- Another way to ensure your ham remains juicy is to cook the ham in a moist environment. That is why when I am preparing a small ham, I use my recipe for Instant Pot Ham as the pressure cooker creates a moist environment. But for a large ham, we can easily create an environment in the oven that will keep this ham moist and juicy--and deliver fabulous results! To create moist heat in the oven, I use a roasting pan fitted with a rack and bake the ham over water. The water will create steam as the ham bakes, which will help to evenly and slowly cook the ham without drying it out.
- And finally, my number one tip for a really juicy baked ham is to wrap the ham in foil. As the ham bakes, it stays moist, thanks to the foil, and the glaze seeps into the ham, flavoring the entire ham--not just the outer layer. Plus this makes the process of clean-up super simple!
FAQs about Baked Ham
When baking ham at 325 degrees Fahrenheit, you should plan on 15 minutes per pound for bone-in ham and 20 minutes per pound for boneless ham.
Because the ham is precooked, we are essentially just reheating. Therefore, we do not want to overcook the ham. According to the USDA, ham is safe to eat after being reheated to 140 degrees Fahrenheit. The best way to determine how long to bake is to insert a digital thermometer into the thickest part of the ham and set an alarm for 140 degrees F.
As for how much ham you need, you should plan on ½ of a pound of ham per person for bone-in-hams and ⅓ of a pound of ham per person if using a boneless ham.
If you want the crispy, caramelized edges on the exterior of the ham, you can opt to broil the ham. To do this, remove the ham from the foil and place the ham back on the roasting pan. Broil the ham under high heat, keeping a close eye on it so it does not burn, and broil for a couple of minutes. Please keep in mind, that this tends to dry the ham out VERY quickly and really isn't necessary. The glazed ham is perfect simply baked.
Leftover Ham Recipes
If you happen to have leftover glazed ham, transform it into a new and delicious creation with one of the following recipes for leftover ham.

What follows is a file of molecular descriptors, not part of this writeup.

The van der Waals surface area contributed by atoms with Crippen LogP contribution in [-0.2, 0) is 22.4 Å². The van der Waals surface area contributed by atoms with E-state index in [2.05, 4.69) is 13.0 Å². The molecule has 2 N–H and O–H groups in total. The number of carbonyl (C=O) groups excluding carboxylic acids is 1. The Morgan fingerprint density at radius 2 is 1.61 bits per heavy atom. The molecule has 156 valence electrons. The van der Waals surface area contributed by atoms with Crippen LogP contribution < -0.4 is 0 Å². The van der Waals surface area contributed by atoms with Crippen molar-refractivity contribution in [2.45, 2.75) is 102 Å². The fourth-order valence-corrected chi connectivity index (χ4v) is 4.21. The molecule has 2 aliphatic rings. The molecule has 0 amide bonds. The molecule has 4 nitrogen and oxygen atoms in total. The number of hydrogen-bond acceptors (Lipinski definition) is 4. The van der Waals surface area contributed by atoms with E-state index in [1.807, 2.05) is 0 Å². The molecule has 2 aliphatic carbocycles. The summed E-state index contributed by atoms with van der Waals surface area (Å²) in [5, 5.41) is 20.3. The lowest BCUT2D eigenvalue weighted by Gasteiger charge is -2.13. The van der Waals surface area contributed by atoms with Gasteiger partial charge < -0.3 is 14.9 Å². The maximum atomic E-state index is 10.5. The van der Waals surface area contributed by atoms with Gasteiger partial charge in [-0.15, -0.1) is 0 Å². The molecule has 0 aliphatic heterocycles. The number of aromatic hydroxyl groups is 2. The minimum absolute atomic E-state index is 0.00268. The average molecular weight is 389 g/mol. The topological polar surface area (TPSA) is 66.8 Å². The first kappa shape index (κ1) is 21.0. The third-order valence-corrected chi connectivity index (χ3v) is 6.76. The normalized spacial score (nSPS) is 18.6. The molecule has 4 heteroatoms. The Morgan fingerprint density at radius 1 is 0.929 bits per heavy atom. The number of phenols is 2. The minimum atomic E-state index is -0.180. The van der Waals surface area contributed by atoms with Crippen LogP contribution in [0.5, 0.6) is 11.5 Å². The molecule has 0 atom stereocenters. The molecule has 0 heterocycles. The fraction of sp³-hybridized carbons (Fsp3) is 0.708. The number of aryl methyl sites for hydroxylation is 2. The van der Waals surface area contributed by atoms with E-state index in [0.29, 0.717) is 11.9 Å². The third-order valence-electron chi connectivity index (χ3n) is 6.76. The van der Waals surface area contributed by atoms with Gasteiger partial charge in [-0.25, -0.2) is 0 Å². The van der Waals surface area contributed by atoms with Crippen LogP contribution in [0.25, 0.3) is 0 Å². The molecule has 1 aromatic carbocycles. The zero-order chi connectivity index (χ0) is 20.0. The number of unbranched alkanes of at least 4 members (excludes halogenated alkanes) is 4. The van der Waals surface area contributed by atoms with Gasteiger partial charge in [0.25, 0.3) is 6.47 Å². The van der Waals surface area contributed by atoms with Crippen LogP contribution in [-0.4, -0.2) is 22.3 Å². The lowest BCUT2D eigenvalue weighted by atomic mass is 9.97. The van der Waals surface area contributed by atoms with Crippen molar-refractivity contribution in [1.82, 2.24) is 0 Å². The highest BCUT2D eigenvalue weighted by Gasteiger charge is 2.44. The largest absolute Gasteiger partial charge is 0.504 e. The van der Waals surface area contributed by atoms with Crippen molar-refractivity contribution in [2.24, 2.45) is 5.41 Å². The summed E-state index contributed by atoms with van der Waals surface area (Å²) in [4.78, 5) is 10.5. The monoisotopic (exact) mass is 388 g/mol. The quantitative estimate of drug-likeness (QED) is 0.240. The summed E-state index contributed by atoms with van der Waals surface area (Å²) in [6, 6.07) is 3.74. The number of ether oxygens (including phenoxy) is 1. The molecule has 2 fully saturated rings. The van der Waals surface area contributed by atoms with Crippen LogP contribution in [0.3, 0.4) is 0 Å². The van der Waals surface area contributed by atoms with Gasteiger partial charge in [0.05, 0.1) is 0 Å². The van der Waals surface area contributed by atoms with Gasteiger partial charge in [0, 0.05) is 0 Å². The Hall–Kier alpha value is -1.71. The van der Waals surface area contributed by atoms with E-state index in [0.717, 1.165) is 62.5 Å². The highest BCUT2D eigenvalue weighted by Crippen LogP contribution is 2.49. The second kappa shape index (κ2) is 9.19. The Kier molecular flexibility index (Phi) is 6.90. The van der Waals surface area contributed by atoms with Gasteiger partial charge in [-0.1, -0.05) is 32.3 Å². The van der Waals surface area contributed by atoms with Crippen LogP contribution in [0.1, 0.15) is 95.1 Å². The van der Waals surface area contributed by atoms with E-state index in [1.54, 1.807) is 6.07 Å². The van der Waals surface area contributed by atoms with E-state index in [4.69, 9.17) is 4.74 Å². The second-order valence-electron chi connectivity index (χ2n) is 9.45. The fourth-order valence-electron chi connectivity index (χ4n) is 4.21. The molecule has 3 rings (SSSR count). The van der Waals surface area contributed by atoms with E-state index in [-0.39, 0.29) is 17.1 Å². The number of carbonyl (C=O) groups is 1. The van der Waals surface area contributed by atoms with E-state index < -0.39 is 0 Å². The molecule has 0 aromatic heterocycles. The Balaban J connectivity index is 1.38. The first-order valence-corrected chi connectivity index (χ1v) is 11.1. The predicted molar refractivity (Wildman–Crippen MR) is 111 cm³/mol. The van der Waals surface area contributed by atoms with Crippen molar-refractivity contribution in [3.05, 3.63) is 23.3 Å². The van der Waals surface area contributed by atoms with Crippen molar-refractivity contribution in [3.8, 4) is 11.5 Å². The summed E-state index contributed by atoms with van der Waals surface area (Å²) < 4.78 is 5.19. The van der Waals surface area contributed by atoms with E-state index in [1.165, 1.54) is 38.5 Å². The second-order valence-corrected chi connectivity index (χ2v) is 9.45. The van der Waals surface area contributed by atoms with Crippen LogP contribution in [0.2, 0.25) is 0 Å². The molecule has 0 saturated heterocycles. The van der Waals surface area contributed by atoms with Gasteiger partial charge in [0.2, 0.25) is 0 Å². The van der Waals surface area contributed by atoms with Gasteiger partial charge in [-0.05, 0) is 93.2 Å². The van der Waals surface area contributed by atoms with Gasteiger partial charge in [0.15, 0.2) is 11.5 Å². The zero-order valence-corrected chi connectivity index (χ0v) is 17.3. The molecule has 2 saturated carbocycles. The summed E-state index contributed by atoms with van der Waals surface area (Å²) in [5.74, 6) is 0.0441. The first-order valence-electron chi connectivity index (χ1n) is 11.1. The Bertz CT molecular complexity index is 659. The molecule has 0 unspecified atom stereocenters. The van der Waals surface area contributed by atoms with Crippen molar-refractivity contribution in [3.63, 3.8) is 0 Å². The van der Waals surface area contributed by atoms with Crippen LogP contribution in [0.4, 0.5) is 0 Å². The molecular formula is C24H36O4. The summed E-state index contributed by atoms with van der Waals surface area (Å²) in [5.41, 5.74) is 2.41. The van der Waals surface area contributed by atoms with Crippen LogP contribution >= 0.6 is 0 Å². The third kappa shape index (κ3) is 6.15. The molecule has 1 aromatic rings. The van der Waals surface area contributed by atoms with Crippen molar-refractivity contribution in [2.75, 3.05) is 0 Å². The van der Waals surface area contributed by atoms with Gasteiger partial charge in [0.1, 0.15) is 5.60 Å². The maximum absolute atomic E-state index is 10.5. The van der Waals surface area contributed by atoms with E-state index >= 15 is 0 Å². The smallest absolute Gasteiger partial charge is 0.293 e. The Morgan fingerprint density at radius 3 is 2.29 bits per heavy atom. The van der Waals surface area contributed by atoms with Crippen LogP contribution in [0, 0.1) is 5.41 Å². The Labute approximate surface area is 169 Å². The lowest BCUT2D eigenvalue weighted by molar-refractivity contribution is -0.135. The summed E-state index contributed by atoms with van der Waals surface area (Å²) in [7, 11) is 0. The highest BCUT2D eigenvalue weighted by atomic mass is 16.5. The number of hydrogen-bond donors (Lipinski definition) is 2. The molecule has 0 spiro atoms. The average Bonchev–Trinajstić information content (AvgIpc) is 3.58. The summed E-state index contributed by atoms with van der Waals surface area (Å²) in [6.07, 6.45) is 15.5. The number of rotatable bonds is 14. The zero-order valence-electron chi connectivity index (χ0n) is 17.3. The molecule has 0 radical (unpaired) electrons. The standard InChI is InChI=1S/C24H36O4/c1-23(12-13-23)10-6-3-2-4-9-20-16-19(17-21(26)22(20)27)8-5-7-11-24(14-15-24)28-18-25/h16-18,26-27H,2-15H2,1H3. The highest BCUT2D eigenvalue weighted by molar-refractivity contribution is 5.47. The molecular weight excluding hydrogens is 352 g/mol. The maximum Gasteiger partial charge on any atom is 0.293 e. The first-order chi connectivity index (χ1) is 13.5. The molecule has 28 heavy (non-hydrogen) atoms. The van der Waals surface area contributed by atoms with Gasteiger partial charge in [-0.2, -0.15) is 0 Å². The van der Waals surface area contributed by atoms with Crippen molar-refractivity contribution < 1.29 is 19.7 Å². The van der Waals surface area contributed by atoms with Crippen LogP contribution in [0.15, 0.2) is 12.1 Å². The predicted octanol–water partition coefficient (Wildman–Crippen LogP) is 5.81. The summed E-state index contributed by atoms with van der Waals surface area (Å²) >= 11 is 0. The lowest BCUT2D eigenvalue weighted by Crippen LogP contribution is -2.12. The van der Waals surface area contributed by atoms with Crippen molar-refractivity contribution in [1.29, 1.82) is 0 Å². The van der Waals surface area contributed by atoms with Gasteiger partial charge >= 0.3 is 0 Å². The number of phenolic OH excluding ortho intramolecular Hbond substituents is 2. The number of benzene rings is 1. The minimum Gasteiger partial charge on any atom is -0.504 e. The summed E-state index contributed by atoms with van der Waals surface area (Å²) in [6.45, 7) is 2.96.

- Ham and Cheese Hot Pockets
- Instant Pot Ham and Bean Soup
- Cheesy Ham and Scalloped Potatoes
- Ham Stromboli
- Ham and Egg Breakfast Casserole
If you enjoyed this recipe for Baked Ham, I would love for you to leave a comment and review below.
Glazed Baked Ham
- 7-10 pound ham see notes about type of ham
- ⅓ cup pineapple juice
- ¼ cup apricot preserves
- 1 tablespoon Dijon mustard
- 1 tablespoon brown sugar
- 1 teaspoon prepared Horseradish
- ¼ teaspoon cinnamon
- ⅛ teaspoon ground cloves
- ⅛ teaspoon grated nutmeg
- ⅛ teaspoon ground allspice
- Remove ham from the refrigerator for 1 hour before baking.
- Preheat the oven to 325℉. Pour 2 cups of water into the bottom of a large roasting pan that is fitted with a rack and set aside.
- Prepare the ham glaze by combining pineapple juice, apricot preserves, Dijon, horseradish, brown sugar, cloves, cinnamon, nutmeg, and allspice together in a heavy-bottomed small saucepan. Heat over medium heat, whisking often, until the sugar is dissolved and the mixture is well combined. Remove the glaze from the heat.
- Unwrap the ham and discard the packaging and any plastic caps or inserts that are sometimes found in a bone-in ham. Place the ham on heavy-duty foil, folding up the sides to form a "bowl" around the ham. If your ham is sliced, gently loosen the slices apart to allow the glaze to drip down in between the slices. Pour the glaze evenly over the ham. Insert oven-safe digital thermometer if using and then tightly wrap the foil around the ham to cover. Place the wrapped ham on the prepared roasting pan.
- Bake ham until an internal temperature of 140℉ is reached, or for 15 minutes per pound for bone-in ham and 20 minutes per pound for boneless ham.
- Remove the ham from the oven and let rest for at least 10 minutes. Carefully unwrap the foil, slice, and serve.